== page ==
Maybe you haven’t heard, but the Wildcats have trouble scoring.
Northwestern has had plenty of surprising success this season, but they haven’t made it look pretty. Despite a better-than-expected 5-6 conference record, the Cats are still the Big Ten’s worst offensive team, averaging just 60.8 points per game, nearly seven points fewer per game than the next-worst team.
But this is not news to Chris Collins' group.
When Northwestern has won this season, it’s been thanks to lock-down defense. And when that defense isn’t quite as locked-down, the inability to score makes the chances of victory very slim. Last weekend against Nebraska, the Cats got off to a great defensive start, but as the Huskers started shooting better and doing their own locking down on defense, the game slipped away from the Cats.
"We just have to work on scoring,” Northwestern freshman guard Sanjay Lumpkin said Tuesday at practice. “That's been tough for us at times this year. We just have to continue working and preparing in practice. Give (Nebraska) credit, they did a good job against us in the second half, but we just have to prepare for Michigan State now."
That’s right, the offensively challenged Wildcats have one of the conference’s top dogs up next, taking on the Spartans on Thursday night in East Lansing. In the two teams’ first meeting of the season, the Cats put up a fight but ended up losers as they were unable to keep up. The Spartans didn’t have Adreian Payne in that game, but they will Thursday, making them even more potent.
Unless Northwestern finds the offense it’s been missing in a hurry, things could get out of hand quick.
"We just have to fight for 40 minutes,” Lumpkin said. “When we played them last time, they kind of got away from us in the last 10 minutes or so of the game. They kind of broke the game open. But we feel like we can play with anybody. We just saw, they played Wisconsin, Wisconsin just upset them. We can play with anybody, and we just have to prepare for that game just like any other game."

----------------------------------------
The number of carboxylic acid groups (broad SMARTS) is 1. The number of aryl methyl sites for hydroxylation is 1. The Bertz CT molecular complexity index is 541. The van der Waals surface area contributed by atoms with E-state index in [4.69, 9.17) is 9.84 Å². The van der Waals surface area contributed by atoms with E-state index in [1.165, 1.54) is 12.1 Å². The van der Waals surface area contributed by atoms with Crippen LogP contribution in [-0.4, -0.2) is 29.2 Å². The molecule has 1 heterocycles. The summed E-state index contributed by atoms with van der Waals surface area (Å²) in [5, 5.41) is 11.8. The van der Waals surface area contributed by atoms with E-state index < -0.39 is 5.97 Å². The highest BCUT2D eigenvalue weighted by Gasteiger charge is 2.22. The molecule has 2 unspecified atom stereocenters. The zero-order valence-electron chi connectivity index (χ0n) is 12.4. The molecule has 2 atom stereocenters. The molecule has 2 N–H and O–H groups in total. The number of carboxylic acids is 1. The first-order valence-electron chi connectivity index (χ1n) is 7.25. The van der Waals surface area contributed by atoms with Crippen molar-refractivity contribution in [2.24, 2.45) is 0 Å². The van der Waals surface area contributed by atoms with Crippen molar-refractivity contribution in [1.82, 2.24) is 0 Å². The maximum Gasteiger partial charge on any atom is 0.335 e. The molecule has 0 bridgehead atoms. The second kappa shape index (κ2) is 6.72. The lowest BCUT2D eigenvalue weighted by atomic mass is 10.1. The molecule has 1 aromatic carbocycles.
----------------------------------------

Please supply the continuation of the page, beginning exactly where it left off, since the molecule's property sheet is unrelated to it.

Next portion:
The continued offensive ineptitude has some wondering if the Wildcats need a change on that end of the court. Collins has already shown willingness to switch things up on the fly. His move to a tough, defensive-oriented mindset flipped the script on Northwestern’s season. But Collins said that on offense, it simply comes down to making shots.
[WATCH: Lumpkin: 'We can play with anybody']
"I'm comfortable with the stuff we're running,” Collins said Tuesday. “A lot of times it comes down to — whether it's your half-court offense against man or your zone offense — you have to make the shots. Everything looks a lot better when the ball goes in the basket, and that's been our biggest problem. It hasn't really been our schemes or what we're doing against man or zone, it's been our ability to consistently make open shots and to be able to find a way to score points. That's going to be something we're going to address the rest of the year. That's not going to change, that's who we've been for 24 games. The nights we've made shots, our offense has been really good.
“We feel like our schemes are good, our guys believe in them. It's just a matter of when you have those shots you've got to be able to make them and make the defense pay."
No team in the Big Ten shoots worse than Northwestern’s 39.8 percent from the field. Michigan State ranks third in the conference with a 46.8-percent mark.